Chrome Canary is the most experimental release channel for the Google Chrome web browser. It can be prone to crashes, but it’s generally safe to use on your PC or Android phone.
Google Chrome is available in four different release channels: Stable, Beta, Dev, and Canary. But what exactly is Chrome Canary? Should you use it on your PC?
Chrome Beta, Dev and Canary: what’s the difference?
When you download Google Chrome normally, you get the Stable Channel, which is the branch with the most testing and minimal bugs. Google rolls out new updates to the Stable Channel in waves, so if an issue is detected, the update can be put on hold for everyone else while a fix is developed. As a side effect, it may take a few more days for your PC to get the latest update on the stable channel.
The next level is the Beta Channel, where Google is testing the next major version of Chrome. For example, if the stable version of Google Chrome is at version 100, the Beta Channel will be version 101. The Beta Channel may have some additional bugs, as well as experimental features that may or may not appear in the Beta Channel. Beyond the Beta Channel is the Dev Channel, which is intended for web developers who want to test new features and APIs before they are widely available. Both Beta and Dev are updated weekly.
The Canary Channel is the most cutting-edge and unstable version of Chrome, beyond the Beta and Dev channels. It is updated with the latest changes every day, with minimal to no testing from Google. There are always three releases ahead of the stable channel: if Chrome is at version 100, Canary is testing version 103.
Since there’s a new Canary build every day, it’s the quickest way to see experimental features in development, though you may need to enable some flags to see them in action. It’s also a way to test web apps and other projects that are based on new APIs, but that use case is probably better served by Chrome Dev.
What features are in Chrome Canary?
Chrome Canary has all the features of regular Chrome, as well as some experimental functionality that isn’t ready for wide deployment. Most of these can be accessed via Chrome’s flags, but Canary also highlights a few of them in the Labs section. You can click the Labs button on the main toolbar (looks like a science beaker) to see what experiments are available.
Canary’s features are always changing, with some “graduating” to more stable versions of Chrome (before they are finally rolled out to all Stable Channel users), and others phasing out after a while.
It’s worth noting that Chrome features generally don’t depend on which version or release channel you’re on; you can still test unfinished features in the normal stable version of Chrome. The release pipeline is just about how close you are to codebase changes and how many tests Google has completed. For example, a Chrome codebase change might appear the next day on the Canary Channel, but it could take several weeks to appear on the Stable Channel.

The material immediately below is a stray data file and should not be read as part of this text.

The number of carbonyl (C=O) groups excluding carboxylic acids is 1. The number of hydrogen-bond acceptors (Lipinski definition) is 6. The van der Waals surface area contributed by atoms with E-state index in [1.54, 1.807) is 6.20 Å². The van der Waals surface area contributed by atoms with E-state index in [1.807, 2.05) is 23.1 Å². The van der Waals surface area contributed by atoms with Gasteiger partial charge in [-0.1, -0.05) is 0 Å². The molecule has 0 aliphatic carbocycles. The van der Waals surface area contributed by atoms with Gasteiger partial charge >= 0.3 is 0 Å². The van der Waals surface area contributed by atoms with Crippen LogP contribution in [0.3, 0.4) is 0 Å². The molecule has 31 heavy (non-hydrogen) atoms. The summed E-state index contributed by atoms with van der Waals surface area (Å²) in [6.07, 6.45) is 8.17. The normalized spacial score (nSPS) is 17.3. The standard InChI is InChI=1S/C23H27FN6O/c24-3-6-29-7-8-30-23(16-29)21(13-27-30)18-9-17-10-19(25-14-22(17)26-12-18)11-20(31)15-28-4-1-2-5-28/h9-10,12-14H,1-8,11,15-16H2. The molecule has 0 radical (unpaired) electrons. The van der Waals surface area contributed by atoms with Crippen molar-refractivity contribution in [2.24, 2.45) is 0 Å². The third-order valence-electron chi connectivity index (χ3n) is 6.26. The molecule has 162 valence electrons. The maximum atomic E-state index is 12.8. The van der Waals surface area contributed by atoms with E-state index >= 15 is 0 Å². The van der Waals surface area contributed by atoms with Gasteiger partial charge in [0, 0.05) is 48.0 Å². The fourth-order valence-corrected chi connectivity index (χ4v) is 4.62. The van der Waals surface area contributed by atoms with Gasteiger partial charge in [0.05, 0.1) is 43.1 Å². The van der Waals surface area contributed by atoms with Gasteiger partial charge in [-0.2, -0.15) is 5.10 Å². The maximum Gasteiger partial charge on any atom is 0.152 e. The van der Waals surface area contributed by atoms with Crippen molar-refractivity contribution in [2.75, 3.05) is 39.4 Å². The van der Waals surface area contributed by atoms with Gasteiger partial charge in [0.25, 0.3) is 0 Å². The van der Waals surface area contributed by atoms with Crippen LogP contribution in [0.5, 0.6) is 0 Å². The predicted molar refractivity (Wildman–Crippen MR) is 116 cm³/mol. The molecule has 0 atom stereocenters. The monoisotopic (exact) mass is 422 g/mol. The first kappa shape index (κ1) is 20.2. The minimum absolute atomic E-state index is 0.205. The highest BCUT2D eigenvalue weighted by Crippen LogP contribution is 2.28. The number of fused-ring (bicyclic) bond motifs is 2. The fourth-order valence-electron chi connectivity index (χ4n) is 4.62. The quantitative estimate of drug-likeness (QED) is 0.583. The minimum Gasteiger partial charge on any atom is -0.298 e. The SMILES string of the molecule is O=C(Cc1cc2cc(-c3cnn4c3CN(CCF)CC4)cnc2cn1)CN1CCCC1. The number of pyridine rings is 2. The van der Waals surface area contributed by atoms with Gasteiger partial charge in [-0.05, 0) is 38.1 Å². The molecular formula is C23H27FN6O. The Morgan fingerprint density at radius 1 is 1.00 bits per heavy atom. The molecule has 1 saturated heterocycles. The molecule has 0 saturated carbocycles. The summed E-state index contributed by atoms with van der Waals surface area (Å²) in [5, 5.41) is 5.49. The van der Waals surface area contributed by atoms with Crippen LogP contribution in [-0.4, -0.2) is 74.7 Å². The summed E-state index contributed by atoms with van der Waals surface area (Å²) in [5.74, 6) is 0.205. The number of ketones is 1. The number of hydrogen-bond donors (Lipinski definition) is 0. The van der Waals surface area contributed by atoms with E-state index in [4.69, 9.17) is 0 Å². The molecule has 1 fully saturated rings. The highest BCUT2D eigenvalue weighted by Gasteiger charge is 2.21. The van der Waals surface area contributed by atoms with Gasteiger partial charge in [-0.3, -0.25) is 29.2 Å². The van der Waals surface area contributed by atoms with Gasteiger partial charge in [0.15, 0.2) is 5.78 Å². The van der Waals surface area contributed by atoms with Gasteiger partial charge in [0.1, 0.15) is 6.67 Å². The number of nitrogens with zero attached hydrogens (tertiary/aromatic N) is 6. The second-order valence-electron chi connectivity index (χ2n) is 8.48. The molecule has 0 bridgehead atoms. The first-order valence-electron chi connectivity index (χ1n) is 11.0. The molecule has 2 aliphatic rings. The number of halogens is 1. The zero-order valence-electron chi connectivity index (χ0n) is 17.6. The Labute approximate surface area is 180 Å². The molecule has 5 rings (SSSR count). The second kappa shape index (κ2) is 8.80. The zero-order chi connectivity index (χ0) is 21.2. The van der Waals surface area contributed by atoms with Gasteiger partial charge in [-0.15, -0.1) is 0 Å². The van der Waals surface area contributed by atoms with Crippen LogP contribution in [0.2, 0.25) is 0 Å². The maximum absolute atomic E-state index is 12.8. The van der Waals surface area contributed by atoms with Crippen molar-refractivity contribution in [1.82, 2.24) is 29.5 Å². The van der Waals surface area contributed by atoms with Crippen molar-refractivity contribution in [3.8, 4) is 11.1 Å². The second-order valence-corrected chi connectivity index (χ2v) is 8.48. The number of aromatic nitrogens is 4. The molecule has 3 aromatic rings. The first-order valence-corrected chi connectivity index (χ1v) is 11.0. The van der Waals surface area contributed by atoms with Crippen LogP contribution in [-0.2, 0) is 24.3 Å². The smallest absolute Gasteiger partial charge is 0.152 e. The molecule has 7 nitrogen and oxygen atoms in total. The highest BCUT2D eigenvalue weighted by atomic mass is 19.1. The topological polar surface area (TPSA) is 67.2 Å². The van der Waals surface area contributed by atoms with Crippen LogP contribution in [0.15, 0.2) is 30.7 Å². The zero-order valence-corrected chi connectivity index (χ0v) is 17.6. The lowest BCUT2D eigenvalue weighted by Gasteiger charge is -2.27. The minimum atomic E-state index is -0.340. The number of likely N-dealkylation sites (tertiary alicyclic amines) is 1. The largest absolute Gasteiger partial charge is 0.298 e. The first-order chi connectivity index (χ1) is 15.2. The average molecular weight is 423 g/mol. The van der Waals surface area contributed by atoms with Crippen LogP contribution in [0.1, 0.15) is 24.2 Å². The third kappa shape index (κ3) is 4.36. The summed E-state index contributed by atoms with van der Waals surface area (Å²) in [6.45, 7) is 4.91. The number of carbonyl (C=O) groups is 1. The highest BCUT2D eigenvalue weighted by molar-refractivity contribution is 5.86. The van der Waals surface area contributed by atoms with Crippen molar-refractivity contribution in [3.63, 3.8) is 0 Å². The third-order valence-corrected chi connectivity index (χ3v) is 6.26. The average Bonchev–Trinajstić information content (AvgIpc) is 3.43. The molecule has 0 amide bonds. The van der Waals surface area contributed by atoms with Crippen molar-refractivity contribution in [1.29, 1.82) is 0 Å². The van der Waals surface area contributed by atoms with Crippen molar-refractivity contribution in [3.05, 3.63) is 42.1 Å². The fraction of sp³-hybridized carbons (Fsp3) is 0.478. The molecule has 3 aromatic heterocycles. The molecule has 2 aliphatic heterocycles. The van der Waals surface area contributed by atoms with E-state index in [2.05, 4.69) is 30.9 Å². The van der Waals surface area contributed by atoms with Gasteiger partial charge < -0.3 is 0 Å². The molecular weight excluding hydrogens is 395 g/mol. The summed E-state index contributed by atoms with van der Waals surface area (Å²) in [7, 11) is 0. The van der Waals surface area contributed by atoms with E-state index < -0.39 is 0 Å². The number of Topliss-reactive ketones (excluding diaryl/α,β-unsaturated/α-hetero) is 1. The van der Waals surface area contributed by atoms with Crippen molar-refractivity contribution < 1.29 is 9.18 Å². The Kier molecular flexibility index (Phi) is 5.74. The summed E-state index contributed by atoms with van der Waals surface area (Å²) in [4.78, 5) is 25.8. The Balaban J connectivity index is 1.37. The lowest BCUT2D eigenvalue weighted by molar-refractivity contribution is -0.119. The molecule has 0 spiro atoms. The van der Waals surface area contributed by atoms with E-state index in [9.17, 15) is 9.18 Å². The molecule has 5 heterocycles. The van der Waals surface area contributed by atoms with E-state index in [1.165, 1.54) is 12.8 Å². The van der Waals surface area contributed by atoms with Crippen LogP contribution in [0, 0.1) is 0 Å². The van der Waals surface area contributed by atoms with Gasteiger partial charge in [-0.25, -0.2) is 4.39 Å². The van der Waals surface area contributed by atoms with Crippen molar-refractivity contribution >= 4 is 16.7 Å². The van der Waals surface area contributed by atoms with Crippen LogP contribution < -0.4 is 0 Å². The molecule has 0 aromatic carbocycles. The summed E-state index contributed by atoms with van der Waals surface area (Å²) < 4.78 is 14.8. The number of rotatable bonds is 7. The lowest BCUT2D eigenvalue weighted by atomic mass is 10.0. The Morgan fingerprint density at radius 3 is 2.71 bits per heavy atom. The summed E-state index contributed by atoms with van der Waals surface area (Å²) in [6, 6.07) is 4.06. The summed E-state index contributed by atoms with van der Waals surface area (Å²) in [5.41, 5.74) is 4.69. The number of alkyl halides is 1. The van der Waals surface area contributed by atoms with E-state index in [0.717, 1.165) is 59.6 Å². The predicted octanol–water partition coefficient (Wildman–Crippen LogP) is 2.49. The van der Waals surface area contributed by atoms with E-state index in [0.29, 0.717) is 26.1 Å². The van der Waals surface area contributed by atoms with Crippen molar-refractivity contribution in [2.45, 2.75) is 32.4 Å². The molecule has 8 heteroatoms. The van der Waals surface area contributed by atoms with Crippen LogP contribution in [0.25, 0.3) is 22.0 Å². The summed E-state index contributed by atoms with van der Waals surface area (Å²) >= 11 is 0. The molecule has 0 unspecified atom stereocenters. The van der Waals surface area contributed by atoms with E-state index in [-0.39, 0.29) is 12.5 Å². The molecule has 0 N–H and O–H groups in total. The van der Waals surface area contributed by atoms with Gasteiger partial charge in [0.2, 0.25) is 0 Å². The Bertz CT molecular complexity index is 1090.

Should I use Chrome Canary?
Although “experimental” and “unstable” are scary words, you’re not really risking much by installing and using Canary. It uses a separate local profile, so you can run it alongside a regular Chrome installation (stable channel) and no data will be shared. In fact, you can have the stable, beta, dev, and canary builds of Chrome on the same PC, and each will be completely isolated. You have the option to sign in to your Google account, if you wish.
The biggest risk is that the browser will crash more frequently, which would cause the unsaved data to disappear. Canary is also where “breakthrough” changes first appear: updates to the web APIs that have the potential to break some sites. If a site doesn’t work on Canary, you may need to test it on the Stable Channel (or open a different web browser).
Google also has the same Canary release channel for Chromebooks, which is the same basic premise of experimental software that could crash. Unlike regular browser builds, however, you can’t have regular ChromeOS and ChromeOS Canary installed at the same time. You have to flip a few switches to move a Chromebook to the Canary channel and then perform a full system wipe to get back to the stable channel.
How to Download Chrome Canary
You can download Chrome Canary from the Google website. It is available for Windows PCs (both 32-bit and 64-bit x86), Macs, and Android phones. If you’re on Linux, the most experimental channel with pre-built builds is Chrome Dev.
Canary installs separately from Chrome (or any other launch channel), so you don’t have to worry about it replacing or overwriting your regular Chrome installation.